Did You Really Have a Choice?

Did You Really Have a Choice?

Musings by Staff Writer

“You chose to be/do what you did” is often said in an accusatory manner by those who seek to not understand the construction of your thought process, and to push away your explanation of events. This is usually said when one of your apparent choices turns out to be less than optimal. Usually, these accusers are not the people who sought to help you to choose in the first place.

They accuse you because they are repelled by what you said or did, not because it is necessarily the truth. They accuse you to shame you, blame you, and make you wrong for following a path wherein no conscious thought, or thought without full information, lay.

So let’s take a conscious look at what a choice consists of.

A choice is a decision to mentally or physically move in one of two (or more) directions. A path in the woods. You make a choice to go left or right. But what’s more, you may only have your imagination to guide you in what either direction will bring. You might imagine you hear birds coming from the left path, so that seems a joyful direction to go. You might imagine you glimpse a city at the far end of the right path, so you avoid going there. Your friends may have told you to go down the left path because it is good, and other friends might have encouraged you to go down the right path for the same reason. Who is to be believed? The future is not entirely predictable and is based on circumstantial evidence. So why should any of your choices be the subject of shame or blame?

It could be posited that most components of choice, even conscious choice, are flawed. There are a bunch of symbols used in engineering to denote when a software program makes a choice: If this then do that. If not this, then do this other thing. This is how the world works in computer binary logic. You only have a one and a zero. Yes or No. Which are you going to choose? There actually is a third choice, which is not often useful in a universe built on motion: Null. Don’t choose either one. Let outside forces decide what happens. Cast your fate to the winds.

The inability to choose even shows up in Law. If a child does not fully develop a prefrontal lobe for executive thought functioning before s/he turns 18 or 21, he or she cannot be held fully accountable for crimes committed or sexual favors extended until then. But who made those years the magic dates? I’ve known sixty-year-olds whose ability to work out the logics of a choice seems to be missing, and young people wise beyond their years.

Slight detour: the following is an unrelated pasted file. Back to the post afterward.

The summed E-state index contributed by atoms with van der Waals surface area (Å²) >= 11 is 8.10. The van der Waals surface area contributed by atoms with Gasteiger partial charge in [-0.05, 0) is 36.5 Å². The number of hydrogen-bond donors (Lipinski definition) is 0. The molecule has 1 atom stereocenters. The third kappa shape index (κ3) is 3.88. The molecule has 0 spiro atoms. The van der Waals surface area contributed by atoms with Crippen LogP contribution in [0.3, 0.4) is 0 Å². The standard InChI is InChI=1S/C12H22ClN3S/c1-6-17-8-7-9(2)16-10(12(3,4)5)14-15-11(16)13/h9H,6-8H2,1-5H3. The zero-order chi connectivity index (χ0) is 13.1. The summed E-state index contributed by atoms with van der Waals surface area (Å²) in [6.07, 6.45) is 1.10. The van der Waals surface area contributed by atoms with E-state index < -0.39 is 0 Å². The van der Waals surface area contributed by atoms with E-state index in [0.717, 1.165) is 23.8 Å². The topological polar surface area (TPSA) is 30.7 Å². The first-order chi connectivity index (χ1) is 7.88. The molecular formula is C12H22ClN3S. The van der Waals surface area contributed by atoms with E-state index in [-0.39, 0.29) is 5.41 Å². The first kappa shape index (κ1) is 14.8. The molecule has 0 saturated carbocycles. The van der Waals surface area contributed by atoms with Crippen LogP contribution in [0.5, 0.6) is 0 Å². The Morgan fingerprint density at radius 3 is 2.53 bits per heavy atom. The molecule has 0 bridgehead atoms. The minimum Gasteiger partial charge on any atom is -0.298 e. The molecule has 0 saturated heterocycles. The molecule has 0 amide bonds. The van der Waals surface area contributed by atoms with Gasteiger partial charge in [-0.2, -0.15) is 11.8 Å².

What’s missing in the everyday use of choice is the truth about what happens in life. When you choose to go to the store, is it conscious? Do you run through the ramifications of all the alternate choices? I could go to the store OR stay home and watch t.v. OR call my mother OR go for a walk, etc… Probably not. This much analysis on every little thing you choose to do throughout the day would probably drive you crazy. Compelled by the sight of an empty fridge, without much or any thought, you choose to go to the store. So when your spouse later blames you for wrecking the car because “if you hadn’t chosen to go to the store it wouldn’t have happened,” you are forced to admit she was right, but you weren’t conscious of making a choice between a car wreck and watching tv: you believed the choice was between getting food and watching tv.

Most choices are not conscious, but are based on the automatic responses you’ve built up over your life; some are entirely reactive. Because something else happens before you make a conscious choice. You stop in your day. You hold still and knowingly bring forth what you know about each item in the choice. You imagine, or use anecdotal evidence in your life to help you to choose which direction to move. You allow assessment of internal feelings, emotions, speculation, reasonableness, hormone activity, hidden agendas, all of it, to factor in. You knowingly engage your analytical processes and subject them to the engineering standard: If I choose this, then that will or might happen….

So to the degree you operate in life on an unconscious level, you never made a choice. You are bullied by your karma, your past examples, reactivity to a situation, incorrect information or no information and no cognizance that you are even making a choice. Information overwhelm has overtaken much of the population. With so much information easily available on the internet on any topic, how do you choose which to believe? Some data are deliberate lies meant to obfuscate and “shape” you. Some of it is facts that used to be true but no longer “fit” in the current paradigm. We’ve progressed beyond the psychology of the 1800s, but some haven’t caught up.

Before you can make a choice, you have to recognize you are making one and have a good idea of what the alternate choices are. Only then, with clear thought and accurate information, can you choose.

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